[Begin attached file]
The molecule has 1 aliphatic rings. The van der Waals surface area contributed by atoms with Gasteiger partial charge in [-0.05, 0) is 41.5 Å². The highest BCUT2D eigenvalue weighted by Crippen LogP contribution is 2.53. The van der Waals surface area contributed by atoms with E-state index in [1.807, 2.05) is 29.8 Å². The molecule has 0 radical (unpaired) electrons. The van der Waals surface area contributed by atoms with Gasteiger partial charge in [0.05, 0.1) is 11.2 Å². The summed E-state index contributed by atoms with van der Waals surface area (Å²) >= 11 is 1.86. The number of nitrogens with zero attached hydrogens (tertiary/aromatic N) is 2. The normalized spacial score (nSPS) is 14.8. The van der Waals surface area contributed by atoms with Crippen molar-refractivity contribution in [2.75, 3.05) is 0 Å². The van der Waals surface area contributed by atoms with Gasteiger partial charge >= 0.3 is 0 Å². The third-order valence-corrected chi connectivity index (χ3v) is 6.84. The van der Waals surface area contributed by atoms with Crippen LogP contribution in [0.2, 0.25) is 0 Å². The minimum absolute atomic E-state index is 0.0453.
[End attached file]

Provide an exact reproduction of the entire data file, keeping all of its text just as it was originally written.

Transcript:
The molecule has 1 aliphatic rings. The van der Waals surface area contributed by atoms with Gasteiger partial charge in [-0.05, 0) is 41.5 Å². The highest BCUT2D eigenvalue weighted by Crippen LogP contribution is 2.53. The van der Waals surface area contributed by atoms with E-state index in [1.807, 2.05) is 29.8 Å². The molecule has 0 radical (unpaired) electrons. The van der Waals surface area contributed by atoms with Gasteiger partial charge in [0.05, 0.1) is 11.2 Å². The summed E-state index contributed by atoms with van der Waals surface area (Å²) >= 11 is 1.86. The number of nitrogens with zero attached hydrogens (tertiary/aromatic N) is 2. The normalized spacial score (nSPS) is 14.8. The van der Waals surface area contributed by atoms with Crippen molar-refractivity contribution in [2.75, 3.05) is 0 Å². The van der Waals surface area contributed by atoms with Gasteiger partial charge >= 0.3 is 0 Å². The third-order valence-corrected chi connectivity index (χ3v) is 6.84. The van der Waals surface area contributed by atoms with Crippen LogP contribution in [0.2, 0.25) is 0 Å². The minimum absolute atomic E-state index is 0.0453.